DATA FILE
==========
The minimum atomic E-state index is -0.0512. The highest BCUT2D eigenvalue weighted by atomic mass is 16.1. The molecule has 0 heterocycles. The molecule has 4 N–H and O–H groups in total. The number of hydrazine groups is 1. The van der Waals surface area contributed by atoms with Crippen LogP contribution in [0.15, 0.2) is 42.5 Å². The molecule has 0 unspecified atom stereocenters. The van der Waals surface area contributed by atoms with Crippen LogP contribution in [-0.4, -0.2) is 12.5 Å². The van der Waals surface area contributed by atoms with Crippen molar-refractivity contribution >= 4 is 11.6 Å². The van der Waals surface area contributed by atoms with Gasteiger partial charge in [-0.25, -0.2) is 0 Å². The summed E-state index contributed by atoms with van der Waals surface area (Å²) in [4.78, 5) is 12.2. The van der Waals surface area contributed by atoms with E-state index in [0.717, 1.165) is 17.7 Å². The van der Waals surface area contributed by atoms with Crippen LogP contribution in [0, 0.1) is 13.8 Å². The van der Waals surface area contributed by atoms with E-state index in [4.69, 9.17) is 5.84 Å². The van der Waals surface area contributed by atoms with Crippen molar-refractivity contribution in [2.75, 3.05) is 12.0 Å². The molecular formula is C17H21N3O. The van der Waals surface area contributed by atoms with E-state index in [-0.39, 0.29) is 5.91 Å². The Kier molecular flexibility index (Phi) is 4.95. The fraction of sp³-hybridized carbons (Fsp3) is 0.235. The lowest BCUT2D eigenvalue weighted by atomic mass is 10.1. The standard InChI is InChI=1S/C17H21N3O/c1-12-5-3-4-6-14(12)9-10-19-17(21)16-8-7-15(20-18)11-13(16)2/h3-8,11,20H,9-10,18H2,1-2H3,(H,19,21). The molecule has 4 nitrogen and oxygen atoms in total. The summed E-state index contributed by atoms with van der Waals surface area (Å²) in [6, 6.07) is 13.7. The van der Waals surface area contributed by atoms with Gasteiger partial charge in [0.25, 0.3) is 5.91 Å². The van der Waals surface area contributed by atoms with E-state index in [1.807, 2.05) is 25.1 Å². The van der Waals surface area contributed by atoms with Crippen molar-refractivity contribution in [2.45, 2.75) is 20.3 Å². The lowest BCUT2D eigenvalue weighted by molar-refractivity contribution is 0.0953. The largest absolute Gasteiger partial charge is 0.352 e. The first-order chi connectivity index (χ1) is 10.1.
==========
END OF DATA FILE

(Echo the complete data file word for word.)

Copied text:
The minimum atomic E-state index is -0.0512. The highest BCUT2D eigenvalue weighted by atomic mass is 16.1. The molecule has 0 heterocycles. The molecule has 4 N–H and O–H groups in total. The number of hydrazine groups is 1. The van der Waals surface area contributed by atoms with Crippen LogP contribution in [0.15, 0.2) is 42.5 Å². The molecule has 0 unspecified atom stereocenters. The van der Waals surface area contributed by atoms with Crippen LogP contribution in [-0.4, -0.2) is 12.5 Å². The van der Waals surface area contributed by atoms with Crippen molar-refractivity contribution >= 4 is 11.6 Å². The van der Waals surface area contributed by atoms with Gasteiger partial charge in [-0.25, -0.2) is 0 Å². The summed E-state index contributed by atoms with van der Waals surface area (Å²) in [4.78, 5) is 12.2. The van der Waals surface area contributed by atoms with E-state index in [0.717, 1.165) is 17.7 Å². The van der Waals surface area contributed by atoms with Crippen LogP contribution in [0, 0.1) is 13.8 Å². The van der Waals surface area contributed by atoms with E-state index in [4.69, 9.17) is 5.84 Å². The van der Waals surface area contributed by atoms with Crippen molar-refractivity contribution in [2.75, 3.05) is 12.0 Å². The molecular formula is C17H21N3O. The van der Waals surface area contributed by atoms with E-state index in [-0.39, 0.29) is 5.91 Å². The Kier molecular flexibility index (Phi) is 4.95. The fraction of sp³-hybridized carbons (Fsp3) is 0.235. The lowest BCUT2D eigenvalue weighted by atomic mass is 10.1. The standard InChI is InChI=1S/C17H21N3O/c1-12-5-3-4-6-14(12)9-10-19-17(21)16-8-7-15(20-18)11-13(16)2/h3-8,11,20H,9-10,18H2,1-2H3,(H,19,21). The molecule has 4 nitrogen and oxygen atoms in total. The summed E-state index contributed by atoms with van der Waals surface area (Å²) in [6, 6.07) is 13.7. The van der Waals surface area contributed by atoms with Gasteiger partial charge in [0.25, 0.3) is 5.91 Å². The van der Waals surface area contributed by atoms with E-state index in [1.807, 2.05) is 25.1 Å². The van der Waals surface area contributed by atoms with Crippen molar-refractivity contribution in [2.45, 2.75) is 20.3 Å². The lowest BCUT2D eigenvalue weighted by molar-refractivity contribution is 0.0953. The largest absolute Gasteiger partial charge is 0.352 e. The first-order chi connectivity index (χ1) is 10.1.